What makes this body of work unique is that the subjects are printed directly on top of the newspaper they contribute to, adding another dimension to the image that not only speaks to the individual, but infuses them with the product they work so hard to produce. 

As we embark deeper into the digital age, the security of the printed word continues to waiver, which will allow these portraits to act as an artifact in the future of how newspapers were once produced.

FJP: Thanks for sharing, Max. It’s fantastic.

"Rolling Disaster" at The Times-Picayune

Almost a year ago, New Orleans’ Times-Picayune cut staff, announced that it would stop publishing a daily newspaper in favor of three days a week and tired to pivot to digital first at NOLA.com.

A year into the process The Columbia Journalism Review calls strategic decisions made over the last 12 months a “rolling disaster" while the New York Times’ David Carr calls pretty much everything to do with the Picayune "a jaw-dropping blunder”.

But the Picayune isn’t done. Advance Publications, the paper’s owner, has announced the paper will be a paper. Again. Sort of. But in a different format. Probably because The Advocate, the Baton Rouge daily that’s just set up shop in New Orleans, is looking to eat the Picayune’s lunch.

David Carr tries to explain the Picayune’s return to print:

The new distribution plan is hard to explain, but I will do my best.

On Wednesdays, Fridays and Sundays, a broadsheet called The Times-Picayune will be available for home delivery and on the newsstands for 75 cents. On Mondays, Tuesdays and Thursdays, a tabloid called TPStreet will be available only on newsstands for 75 cents.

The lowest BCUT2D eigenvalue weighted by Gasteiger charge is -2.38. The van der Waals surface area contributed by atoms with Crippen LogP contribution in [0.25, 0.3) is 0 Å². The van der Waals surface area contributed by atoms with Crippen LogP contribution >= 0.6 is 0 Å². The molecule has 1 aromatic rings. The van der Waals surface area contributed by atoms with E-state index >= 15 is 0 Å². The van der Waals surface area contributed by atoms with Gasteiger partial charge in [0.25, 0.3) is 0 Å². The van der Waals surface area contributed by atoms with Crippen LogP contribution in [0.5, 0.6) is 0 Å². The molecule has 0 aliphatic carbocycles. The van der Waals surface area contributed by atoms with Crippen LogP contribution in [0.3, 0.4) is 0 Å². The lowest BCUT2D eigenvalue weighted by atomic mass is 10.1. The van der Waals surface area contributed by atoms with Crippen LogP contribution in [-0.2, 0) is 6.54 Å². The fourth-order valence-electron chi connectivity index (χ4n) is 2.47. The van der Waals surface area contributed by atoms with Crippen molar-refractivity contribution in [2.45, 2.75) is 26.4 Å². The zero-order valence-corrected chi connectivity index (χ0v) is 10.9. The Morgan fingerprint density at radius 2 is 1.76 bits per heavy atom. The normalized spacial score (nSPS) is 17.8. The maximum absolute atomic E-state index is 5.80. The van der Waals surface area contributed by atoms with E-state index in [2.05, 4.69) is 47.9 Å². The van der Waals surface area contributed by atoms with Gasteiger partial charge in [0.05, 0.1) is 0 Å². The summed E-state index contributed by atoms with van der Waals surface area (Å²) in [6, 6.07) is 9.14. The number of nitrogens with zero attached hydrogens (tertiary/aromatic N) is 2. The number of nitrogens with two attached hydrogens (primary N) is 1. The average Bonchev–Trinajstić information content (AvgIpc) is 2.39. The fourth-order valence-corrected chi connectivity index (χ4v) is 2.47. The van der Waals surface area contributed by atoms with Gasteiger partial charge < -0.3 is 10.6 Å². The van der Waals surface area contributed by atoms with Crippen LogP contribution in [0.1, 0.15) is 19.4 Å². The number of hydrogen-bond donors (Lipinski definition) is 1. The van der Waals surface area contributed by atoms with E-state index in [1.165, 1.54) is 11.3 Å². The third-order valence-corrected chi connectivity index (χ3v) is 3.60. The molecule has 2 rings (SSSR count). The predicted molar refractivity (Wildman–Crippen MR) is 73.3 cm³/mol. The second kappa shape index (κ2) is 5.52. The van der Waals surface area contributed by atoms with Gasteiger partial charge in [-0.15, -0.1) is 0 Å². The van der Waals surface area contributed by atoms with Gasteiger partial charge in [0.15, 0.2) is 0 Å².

In addition, a special electronic edition of TPStreet will be available to the three-day subscribers of the home-delivered newspaper. On Saturdays, there will be early print editions of the Sunday Times-Picayune with some breaking news and some Sunday content.

There’s more, but you get the idea — or not. It’s an array of products, frequencies and approaches that is difficult to explain, much less market.

The move was clearly defensive, unveiled the day before John Georges, the new owner of The Advocate, announced that it would expand its incursion into New Orleans.

If that leaves you shaking your head, try this take by Kevin Allman at The Gambit:

The digitally-focused NOLA Media Group, which cut back print publication of The Times-Picayune to three days a week last year, continued to innovate today by announcing a new plan to print on the days it doesn’t produce a print product, bringing the company up to 7-day-a-week publication, according to an announcement by NOLA Media Group Vice President of Content Jim Amoss.

The report, which is not from The Onion, says the new product, to be called “TPStreet,” will launch this summer in newsboxes around the city and cost 75 cents, just like the daily paper, which it will not be, because it is more innovative than that…